Meet the show people ‘riding a post-COVID high’, despite crippling costs

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It’s certainly not your typical 9 to 5 job; spending up to 40 weeks a year on the road running amusement and sideshow equipment. 

For some, it’s a tradition passed down through generations, and for others, it’s an opportunity to see the country while getting paid. 

Whichever it is, it’s not an easy time to be on the show circuit; there’s the turnout being so reliant on weather conditions, operators feeling the pinch of increased fuel and insurance costs, as well as the lingering pandemic. 

‘No insurance, no show’

This year, fifth-generation showman John Roberts will spend nine months travelling the east coast of Australia. 

Man with neat hair crouches down a young boy and embraces him. Carnival rides are seen in the backgroundMan with neat hair crouches down a young boy and embraces him. Carnival rides are seen in the background
John Roberts’ youngest son Sonny, 6, completes school while travelling the country.(Supplied: John Roberts)

“It’s not easy loading everything into a truck, moving out of your home into a caravan and travelling the country, especially with the challenges we face educating our children,” he said.

Mr Roberts said the cost of fuel and a recent insurance crisis were impacting everyone in his industry. 

“It’s a real kicker because some of our people can’t afford to insure some of their rides.

“We’ve got rides that sit in sheds that are fully functional but they can’t work because people can’t afford to pay the large increase in insurance.”

Mr Roberts said over the past 18 months insurance companies had been dropping out of the industry.

“We’ve got a few show societies that are upset because some of our rides can’t get to their shows,” he said.

“For example, at the Mackay Show … we had seven rides that weren’t there.”

At the Townsville Show this week, ride operators Jacinta Heffernan and Cindy Varley said they had to increase ticket prices to account for the cost of petrol. 

Two woman in blue jumpers stand in front of show rides smiling. Two woman in blue jumpers stand in front of show rides smiling.
Ride operators Jacinta Heffernan and Cindy Varley at this year’s Townsville Show.(ABC North Queensland: Zilla Gordon)

They both agreed the current climate was unaffordable. 

“When we were in New South Wales in Hawkesbury, we actually shut down for 15 minutes and did a protest,” Ms Heffernan said.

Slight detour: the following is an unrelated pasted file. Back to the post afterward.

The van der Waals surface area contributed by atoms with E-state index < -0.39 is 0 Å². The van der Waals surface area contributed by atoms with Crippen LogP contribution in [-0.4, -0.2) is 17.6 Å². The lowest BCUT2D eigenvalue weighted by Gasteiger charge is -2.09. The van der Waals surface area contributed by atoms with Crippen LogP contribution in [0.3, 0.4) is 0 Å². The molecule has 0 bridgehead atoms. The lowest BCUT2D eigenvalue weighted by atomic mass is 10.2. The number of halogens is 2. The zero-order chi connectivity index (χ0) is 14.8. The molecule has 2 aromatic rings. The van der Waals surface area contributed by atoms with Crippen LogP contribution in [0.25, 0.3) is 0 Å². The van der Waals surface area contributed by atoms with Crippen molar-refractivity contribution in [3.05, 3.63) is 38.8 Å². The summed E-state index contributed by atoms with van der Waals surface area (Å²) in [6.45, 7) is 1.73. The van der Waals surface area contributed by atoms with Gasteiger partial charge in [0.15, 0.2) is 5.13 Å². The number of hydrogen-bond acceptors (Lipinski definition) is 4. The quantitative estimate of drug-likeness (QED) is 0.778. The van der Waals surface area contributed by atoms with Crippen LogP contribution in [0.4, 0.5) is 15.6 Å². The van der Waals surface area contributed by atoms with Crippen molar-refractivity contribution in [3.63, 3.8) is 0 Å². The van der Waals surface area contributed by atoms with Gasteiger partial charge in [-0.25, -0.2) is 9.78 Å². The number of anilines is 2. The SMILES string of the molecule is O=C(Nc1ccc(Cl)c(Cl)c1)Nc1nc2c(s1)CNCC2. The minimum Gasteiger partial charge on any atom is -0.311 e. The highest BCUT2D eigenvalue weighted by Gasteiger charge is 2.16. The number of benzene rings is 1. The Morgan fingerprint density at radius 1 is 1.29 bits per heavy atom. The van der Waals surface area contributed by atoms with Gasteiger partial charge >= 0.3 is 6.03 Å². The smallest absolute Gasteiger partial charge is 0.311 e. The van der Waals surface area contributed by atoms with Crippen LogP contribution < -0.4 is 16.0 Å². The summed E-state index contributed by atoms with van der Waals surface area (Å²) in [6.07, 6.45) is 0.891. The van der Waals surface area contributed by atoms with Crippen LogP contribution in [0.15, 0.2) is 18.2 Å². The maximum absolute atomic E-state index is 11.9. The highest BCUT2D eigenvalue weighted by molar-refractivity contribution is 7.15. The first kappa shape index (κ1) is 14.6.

A post-COVID ‘high’

But it’s not all bad news. 

Since borders reopened this year, John Roberts said shows were “back in a blaze of glory”.

During the pandemic, Mr Roberts spent nine months locked down in Victoria.

He said this year, agricultural shows had really come back to life. 

“It’s the feather in the cap of every small town. Most people in Australia were starving for some entertainment,” Mr Roberts said.

A colourful merry-go-roundA colourful merry-go-round
John Roberts says seven of his rides are missing at the Mackay Show.(ABC Tropical North: Hannah Walsh)

Mr Roberts said the rest of the world looked to the Australian show circuit in awe. 

“They can’t believe we get these huge major rides from one show one weekend to another the next,” he said.

“In England, America and other countries … they spend no less than 14 days [at one site].

Record attendance rates

Woman wearing circus costume in front of balloon wall holding hula hoops. Woman wearing circus costume in front of balloon wall holding hula hoops.
Helen Wardle AKA Helly Hoops is high on show life the Toowoomba Royal Show.(Supplied: Instagram)

Helen Wardle is a travelling circus performer.

Before COVID hit, she moved from Melbourne to Brisbane. 

She said it was during the pandemic she started attending regional shows. 

“I put most of my energy and focus into these regional events that were still able to go ahead,” Ms Wardle said.

“I love being able to travel out to these amazing small towns.

Ms Wardle said the most recent show she performed at had the highest attendance ever for patrons staying until the end of the evening. 

Woman dressed is top hat, marching band blazer and striped black and white pants perfoms act with Hula Hoops for childrenWoman dressed is top hat, marching band blazer and striped black and white pants perfoms act with Hula Hoops for children
Helen Wardle is known at regional shows across Queensland as Helly Hoops.(Supplied: Instagram)

Both Mr Roberts and Ms Wardle said their lifestyle inspired intrigue. 

“Every time I share with people what I do, people light up,” Ms Wardle said. 

“I forget how cool it is and it’s my life.”

Mr Roberts said the most frequent question he was asked was how he manages it all: “The long hours we put in and some of the challenges we’re faced with getting from one show to the next in a short span of time and how we educate our children along the way.”

Attending a show can be like getting a snapshot into a different world — the world of travelling show people.

Ms Wardle said people did it for the love and for the community.

Posted 29m ago29 minutes agoWed 6 Jul 2022 at 11:00pm, updated 24m ago24 minutes agoWed 6 Jul 2022 at 11:06pm